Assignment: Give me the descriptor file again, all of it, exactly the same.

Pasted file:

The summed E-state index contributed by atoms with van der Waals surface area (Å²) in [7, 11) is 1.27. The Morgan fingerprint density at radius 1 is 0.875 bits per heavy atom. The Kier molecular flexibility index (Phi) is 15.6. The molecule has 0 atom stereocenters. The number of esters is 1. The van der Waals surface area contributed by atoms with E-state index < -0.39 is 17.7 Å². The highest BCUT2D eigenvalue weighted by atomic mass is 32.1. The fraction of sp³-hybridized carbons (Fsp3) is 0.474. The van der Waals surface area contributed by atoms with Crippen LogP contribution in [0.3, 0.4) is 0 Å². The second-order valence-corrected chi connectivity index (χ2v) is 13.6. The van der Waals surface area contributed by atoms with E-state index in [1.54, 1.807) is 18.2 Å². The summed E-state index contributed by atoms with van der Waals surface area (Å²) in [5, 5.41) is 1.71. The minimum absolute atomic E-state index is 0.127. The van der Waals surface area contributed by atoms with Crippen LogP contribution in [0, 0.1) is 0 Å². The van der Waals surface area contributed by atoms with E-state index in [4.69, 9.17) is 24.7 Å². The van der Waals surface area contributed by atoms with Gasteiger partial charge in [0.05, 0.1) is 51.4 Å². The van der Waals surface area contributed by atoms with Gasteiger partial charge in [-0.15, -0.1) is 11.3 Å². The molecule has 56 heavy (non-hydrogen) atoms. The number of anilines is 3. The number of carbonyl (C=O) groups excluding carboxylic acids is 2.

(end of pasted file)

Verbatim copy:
The summed E-state index contributed by atoms with van der Waals surface area (Å²) in [7, 11) is 1.27. The Morgan fingerprint density at radius 1 is 0.875 bits per heavy atom. The Kier molecular flexibility index (Phi) is 15.6. The molecule has 0 atom stereocenters. The number of esters is 1. The van der Waals surface area contributed by atoms with E-state index < -0.39 is 17.7 Å². The highest BCUT2D eigenvalue weighted by atomic mass is 32.1. The fraction of sp³-hybridized carbons (Fsp3) is 0.474. The van der Waals surface area contributed by atoms with Crippen LogP contribution in [0.3, 0.4) is 0 Å². The second-order valence-corrected chi connectivity index (χ2v) is 13.6. The van der Waals surface area contributed by atoms with E-state index in [1.54, 1.807) is 18.2 Å². The summed E-state index contributed by atoms with van der Waals surface area (Å²) in [5, 5.41) is 1.71. The minimum absolute atomic E-state index is 0.127. The van der Waals surface area contributed by atoms with Crippen LogP contribution in [0, 0.1) is 0 Å². The van der Waals surface area contributed by atoms with E-state index in [4.69, 9.17) is 24.7 Å². The van der Waals surface area contributed by atoms with Gasteiger partial charge in [0.05, 0.1) is 51.4 Å². The van der Waals surface area contributed by atoms with Gasteiger partial charge in [-0.15, -0.1) is 11.3 Å². The molecule has 56 heavy (non-hydrogen) atoms. The number of anilines is 3. The number of carbonyl (C=O) groups excluding carboxylic acids is 2.